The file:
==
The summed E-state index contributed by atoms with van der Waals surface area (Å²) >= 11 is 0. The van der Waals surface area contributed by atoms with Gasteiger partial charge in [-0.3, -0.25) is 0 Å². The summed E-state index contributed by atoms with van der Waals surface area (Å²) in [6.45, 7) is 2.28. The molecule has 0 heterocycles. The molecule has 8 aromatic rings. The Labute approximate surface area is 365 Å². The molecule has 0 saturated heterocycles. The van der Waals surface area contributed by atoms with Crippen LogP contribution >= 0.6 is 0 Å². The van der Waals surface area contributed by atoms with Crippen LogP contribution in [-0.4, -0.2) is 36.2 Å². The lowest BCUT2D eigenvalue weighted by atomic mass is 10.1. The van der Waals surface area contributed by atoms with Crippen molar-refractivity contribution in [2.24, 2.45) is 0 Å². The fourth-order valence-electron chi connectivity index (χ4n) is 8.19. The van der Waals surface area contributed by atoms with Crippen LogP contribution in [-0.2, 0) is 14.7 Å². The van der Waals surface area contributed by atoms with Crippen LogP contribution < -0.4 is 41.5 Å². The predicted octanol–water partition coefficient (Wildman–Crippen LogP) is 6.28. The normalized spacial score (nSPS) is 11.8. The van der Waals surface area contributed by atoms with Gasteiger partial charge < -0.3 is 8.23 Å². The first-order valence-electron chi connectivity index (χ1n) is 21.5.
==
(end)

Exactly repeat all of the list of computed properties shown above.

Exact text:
The summed E-state index contributed by atoms with van der Waals surface area (Å²) >= 11 is 0. The van der Waals surface area contributed by atoms with Gasteiger partial charge in [-0.3, -0.25) is 0 Å². The summed E-state index contributed by atoms with van der Waals surface area (Å²) in [6.45, 7) is 2.28. The molecule has 0 heterocycles. The molecule has 8 aromatic rings. The Labute approximate surface area is 365 Å². The molecule has 0 saturated heterocycles. The van der Waals surface area contributed by atoms with Crippen LogP contribution >= 0.6 is 0 Å². The van der Waals surface area contributed by atoms with Crippen LogP contribution in [-0.4, -0.2) is 36.2 Å². The lowest BCUT2D eigenvalue weighted by atomic mass is 10.1. The van der Waals surface area contributed by atoms with Crippen molar-refractivity contribution in [2.24, 2.45) is 0 Å². The fourth-order valence-electron chi connectivity index (χ4n) is 8.19. The van der Waals surface area contributed by atoms with Crippen LogP contribution in [-0.2, 0) is 14.7 Å². The van der Waals surface area contributed by atoms with Crippen LogP contribution < -0.4 is 41.5 Å². The predicted octanol–water partition coefficient (Wildman–Crippen LogP) is 6.28. The normalized spacial score (nSPS) is 11.8. The van der Waals surface area contributed by atoms with Gasteiger partial charge < -0.3 is 8.23 Å². The first-order valence-electron chi connectivity index (χ1n) is 21.5.